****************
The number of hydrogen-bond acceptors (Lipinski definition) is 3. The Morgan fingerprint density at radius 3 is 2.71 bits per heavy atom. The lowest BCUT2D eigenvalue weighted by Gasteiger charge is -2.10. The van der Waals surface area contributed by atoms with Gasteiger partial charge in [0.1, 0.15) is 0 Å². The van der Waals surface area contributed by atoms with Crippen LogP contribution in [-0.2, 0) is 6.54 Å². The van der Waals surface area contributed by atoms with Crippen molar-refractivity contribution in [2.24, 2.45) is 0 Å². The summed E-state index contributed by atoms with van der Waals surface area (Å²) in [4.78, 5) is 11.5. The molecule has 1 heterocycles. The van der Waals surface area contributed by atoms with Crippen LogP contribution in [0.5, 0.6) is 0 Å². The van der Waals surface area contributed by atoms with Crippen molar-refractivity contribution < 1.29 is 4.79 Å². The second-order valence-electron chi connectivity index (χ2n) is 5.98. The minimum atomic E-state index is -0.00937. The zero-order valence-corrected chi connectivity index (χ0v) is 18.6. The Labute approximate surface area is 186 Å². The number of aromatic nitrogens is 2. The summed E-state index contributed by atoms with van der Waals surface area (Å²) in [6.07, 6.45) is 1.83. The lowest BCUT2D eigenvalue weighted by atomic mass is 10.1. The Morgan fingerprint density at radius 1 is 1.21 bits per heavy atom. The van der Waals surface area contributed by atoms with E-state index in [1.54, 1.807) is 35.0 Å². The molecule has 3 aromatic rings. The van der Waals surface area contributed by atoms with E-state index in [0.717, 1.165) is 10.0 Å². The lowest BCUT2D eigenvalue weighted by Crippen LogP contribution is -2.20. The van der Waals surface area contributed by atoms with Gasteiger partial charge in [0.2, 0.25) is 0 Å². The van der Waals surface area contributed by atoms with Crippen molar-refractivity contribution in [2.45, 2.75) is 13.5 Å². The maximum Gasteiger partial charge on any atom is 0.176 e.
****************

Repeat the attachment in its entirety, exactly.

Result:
The number of hydrogen-bond acceptors (Lipinski definition) is 3. The Morgan fingerprint density at radius 3 is 2.71 bits per heavy atom. The lowest BCUT2D eigenvalue weighted by Gasteiger charge is -2.10. The van der Waals surface area contributed by atoms with Gasteiger partial charge in [0.1, 0.15) is 0 Å². The van der Waals surface area contributed by atoms with Crippen LogP contribution in [-0.2, 0) is 6.54 Å². The van der Waals surface area contributed by atoms with Crippen molar-refractivity contribution in [2.24, 2.45) is 0 Å². The summed E-state index contributed by atoms with van der Waals surface area (Å²) in [4.78, 5) is 11.5. The molecule has 1 heterocycles. The van der Waals surface area contributed by atoms with Crippen LogP contribution in [0.5, 0.6) is 0 Å². The van der Waals surface area contributed by atoms with Crippen molar-refractivity contribution < 1.29 is 4.79 Å². The second-order valence-electron chi connectivity index (χ2n) is 5.98. The minimum atomic E-state index is -0.00937. The zero-order valence-corrected chi connectivity index (χ0v) is 18.6. The Labute approximate surface area is 186 Å². The number of aromatic nitrogens is 2. The summed E-state index contributed by atoms with van der Waals surface area (Å²) in [6.07, 6.45) is 1.83. The lowest BCUT2D eigenvalue weighted by atomic mass is 10.1. The Morgan fingerprint density at radius 1 is 1.21 bits per heavy atom. The van der Waals surface area contributed by atoms with E-state index in [1.54, 1.807) is 35.0 Å². The molecule has 3 aromatic rings. The van der Waals surface area contributed by atoms with E-state index in [0.717, 1.165) is 10.0 Å². The lowest BCUT2D eigenvalue weighted by Crippen LogP contribution is -2.20. The van der Waals surface area contributed by atoms with Gasteiger partial charge in [0.2, 0.25) is 0 Å². The van der Waals surface area contributed by atoms with Crippen molar-refractivity contribution in [2.45, 2.75) is 13.5 Å². The maximum Gasteiger partial charge on any atom is 0.176 e.